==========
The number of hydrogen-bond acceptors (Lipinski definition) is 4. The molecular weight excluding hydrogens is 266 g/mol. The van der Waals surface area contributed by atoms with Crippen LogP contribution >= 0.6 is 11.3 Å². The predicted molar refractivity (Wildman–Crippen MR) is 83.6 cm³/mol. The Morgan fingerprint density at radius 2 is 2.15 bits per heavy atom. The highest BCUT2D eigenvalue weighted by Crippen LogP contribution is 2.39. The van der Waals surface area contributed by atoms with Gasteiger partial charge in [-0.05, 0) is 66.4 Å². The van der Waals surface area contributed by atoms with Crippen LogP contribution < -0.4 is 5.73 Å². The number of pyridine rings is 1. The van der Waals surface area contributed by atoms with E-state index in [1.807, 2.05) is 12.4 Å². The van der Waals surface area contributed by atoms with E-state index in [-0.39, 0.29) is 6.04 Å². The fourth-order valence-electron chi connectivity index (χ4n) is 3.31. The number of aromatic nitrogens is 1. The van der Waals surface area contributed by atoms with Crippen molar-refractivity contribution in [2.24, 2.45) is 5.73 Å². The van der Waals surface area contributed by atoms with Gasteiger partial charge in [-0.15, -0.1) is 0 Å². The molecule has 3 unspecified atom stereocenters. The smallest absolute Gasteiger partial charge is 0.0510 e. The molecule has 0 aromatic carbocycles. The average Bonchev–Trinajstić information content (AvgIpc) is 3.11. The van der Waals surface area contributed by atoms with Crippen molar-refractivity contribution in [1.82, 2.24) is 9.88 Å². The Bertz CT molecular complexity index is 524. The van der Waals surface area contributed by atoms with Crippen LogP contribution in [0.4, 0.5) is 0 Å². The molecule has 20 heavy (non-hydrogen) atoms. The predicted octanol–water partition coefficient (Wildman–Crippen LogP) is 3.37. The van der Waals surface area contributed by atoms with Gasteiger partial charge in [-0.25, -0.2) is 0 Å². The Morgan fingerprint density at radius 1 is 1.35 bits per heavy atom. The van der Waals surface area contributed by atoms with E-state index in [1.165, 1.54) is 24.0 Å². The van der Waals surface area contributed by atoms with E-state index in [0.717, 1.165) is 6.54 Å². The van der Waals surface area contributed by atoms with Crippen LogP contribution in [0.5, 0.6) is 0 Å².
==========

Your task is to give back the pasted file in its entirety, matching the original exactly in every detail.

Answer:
The number of hydrogen-bond acceptors (Lipinski definition) is 4. The molecular weight excluding hydrogens is 266 g/mol. The van der Waals surface area contributed by atoms with Crippen LogP contribution >= 0.6 is 11.3 Å². The predicted molar refractivity (Wildman–Crippen MR) is 83.6 cm³/mol. The Morgan fingerprint density at radius 2 is 2.15 bits per heavy atom. The highest BCUT2D eigenvalue weighted by Crippen LogP contribution is 2.39. The van der Waals surface area contributed by atoms with Gasteiger partial charge in [-0.05, 0) is 66.4 Å². The van der Waals surface area contributed by atoms with Crippen LogP contribution < -0.4 is 5.73 Å². The number of pyridine rings is 1. The van der Waals surface area contributed by atoms with E-state index in [1.807, 2.05) is 12.4 Å². The van der Waals surface area contributed by atoms with E-state index in [-0.39, 0.29) is 6.04 Å². The fourth-order valence-electron chi connectivity index (χ4n) is 3.31. The number of aromatic nitrogens is 1. The van der Waals surface area contributed by atoms with Crippen molar-refractivity contribution in [2.24, 2.45) is 5.73 Å². The van der Waals surface area contributed by atoms with Gasteiger partial charge in [-0.15, -0.1) is 0 Å². The molecule has 3 unspecified atom stereocenters. The smallest absolute Gasteiger partial charge is 0.0510 e. The molecule has 0 aromatic carbocycles. The average Bonchev–Trinajstić information content (AvgIpc) is 3.11. The van der Waals surface area contributed by atoms with Crippen molar-refractivity contribution in [1.82, 2.24) is 9.88 Å². The Bertz CT molecular complexity index is 524. The van der Waals surface area contributed by atoms with Crippen LogP contribution in [0.4, 0.5) is 0 Å². The molecule has 20 heavy (non-hydrogen) atoms. The predicted octanol–water partition coefficient (Wildman–Crippen LogP) is 3.37. The van der Waals surface area contributed by atoms with Gasteiger partial charge in [-0.25, -0.2) is 0 Å². The Morgan fingerprint density at radius 1 is 1.35 bits per heavy atom. The van der Waals surface area contributed by atoms with E-state index in [1.165, 1.54) is 24.0 Å². The van der Waals surface area contributed by atoms with E-state index in [0.717, 1.165) is 6.54 Å². The van der Waals surface area contributed by atoms with Crippen LogP contribution in [0.5, 0.6) is 0 Å².